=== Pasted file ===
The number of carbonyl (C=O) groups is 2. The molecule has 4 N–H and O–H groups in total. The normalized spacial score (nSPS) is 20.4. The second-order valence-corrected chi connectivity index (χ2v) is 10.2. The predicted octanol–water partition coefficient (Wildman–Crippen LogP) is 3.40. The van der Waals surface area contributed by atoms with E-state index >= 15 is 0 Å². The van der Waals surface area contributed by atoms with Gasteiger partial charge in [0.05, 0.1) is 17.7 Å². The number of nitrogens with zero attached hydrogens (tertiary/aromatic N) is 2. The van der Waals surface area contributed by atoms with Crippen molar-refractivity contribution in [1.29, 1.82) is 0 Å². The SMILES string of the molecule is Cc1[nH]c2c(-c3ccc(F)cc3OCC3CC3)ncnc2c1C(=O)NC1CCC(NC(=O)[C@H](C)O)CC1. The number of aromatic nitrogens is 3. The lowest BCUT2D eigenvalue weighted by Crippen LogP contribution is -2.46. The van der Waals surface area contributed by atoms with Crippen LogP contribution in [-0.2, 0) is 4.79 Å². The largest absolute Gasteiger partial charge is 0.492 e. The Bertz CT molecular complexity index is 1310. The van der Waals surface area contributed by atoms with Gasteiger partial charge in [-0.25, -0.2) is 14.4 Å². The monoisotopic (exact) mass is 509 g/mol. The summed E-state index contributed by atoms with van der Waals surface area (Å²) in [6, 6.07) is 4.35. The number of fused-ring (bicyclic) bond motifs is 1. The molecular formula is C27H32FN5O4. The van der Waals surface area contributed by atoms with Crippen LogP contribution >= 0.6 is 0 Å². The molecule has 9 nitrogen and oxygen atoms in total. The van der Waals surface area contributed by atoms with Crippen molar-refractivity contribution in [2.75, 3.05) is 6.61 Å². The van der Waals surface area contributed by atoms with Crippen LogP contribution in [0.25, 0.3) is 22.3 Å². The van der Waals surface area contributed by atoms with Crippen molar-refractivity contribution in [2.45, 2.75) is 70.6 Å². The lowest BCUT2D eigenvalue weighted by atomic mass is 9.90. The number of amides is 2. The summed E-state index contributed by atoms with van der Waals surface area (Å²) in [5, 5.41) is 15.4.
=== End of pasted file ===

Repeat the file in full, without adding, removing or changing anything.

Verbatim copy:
The number of carbonyl (C=O) groups is 2. The molecule has 4 N–H and O–H groups in total. The normalized spacial score (nSPS) is 20.4. The second-order valence-corrected chi connectivity index (χ2v) is 10.2. The predicted octanol–water partition coefficient (Wildman–Crippen LogP) is 3.40. The van der Waals surface area contributed by atoms with E-state index >= 15 is 0 Å². The van der Waals surface area contributed by atoms with Gasteiger partial charge in [0.05, 0.1) is 17.7 Å². The number of nitrogens with zero attached hydrogens (tertiary/aromatic N) is 2. The van der Waals surface area contributed by atoms with Crippen molar-refractivity contribution in [1.29, 1.82) is 0 Å². The SMILES string of the molecule is Cc1[nH]c2c(-c3ccc(F)cc3OCC3CC3)ncnc2c1C(=O)NC1CCC(NC(=O)[C@H](C)O)CC1. The number of aromatic nitrogens is 3. The lowest BCUT2D eigenvalue weighted by Crippen LogP contribution is -2.46. The van der Waals surface area contributed by atoms with Crippen LogP contribution in [-0.2, 0) is 4.79 Å². The largest absolute Gasteiger partial charge is 0.492 e. The Bertz CT molecular complexity index is 1310. The van der Waals surface area contributed by atoms with Gasteiger partial charge in [-0.25, -0.2) is 14.4 Å². The monoisotopic (exact) mass is 509 g/mol. The summed E-state index contributed by atoms with van der Waals surface area (Å²) in [6, 6.07) is 4.35. The number of fused-ring (bicyclic) bond motifs is 1. The molecular formula is C27H32FN5O4. The van der Waals surface area contributed by atoms with Crippen LogP contribution >= 0.6 is 0 Å². The molecule has 9 nitrogen and oxygen atoms in total. The van der Waals surface area contributed by atoms with Crippen molar-refractivity contribution in [2.75, 3.05) is 6.61 Å². The van der Waals surface area contributed by atoms with Crippen LogP contribution in [0.25, 0.3) is 22.3 Å². The van der Waals surface area contributed by atoms with Crippen molar-refractivity contribution in [2.45, 2.75) is 70.6 Å². The lowest BCUT2D eigenvalue weighted by atomic mass is 9.90. The number of amides is 2. The summed E-state index contributed by atoms with van der Waals surface area (Å²) in [5, 5.41) is 15.4.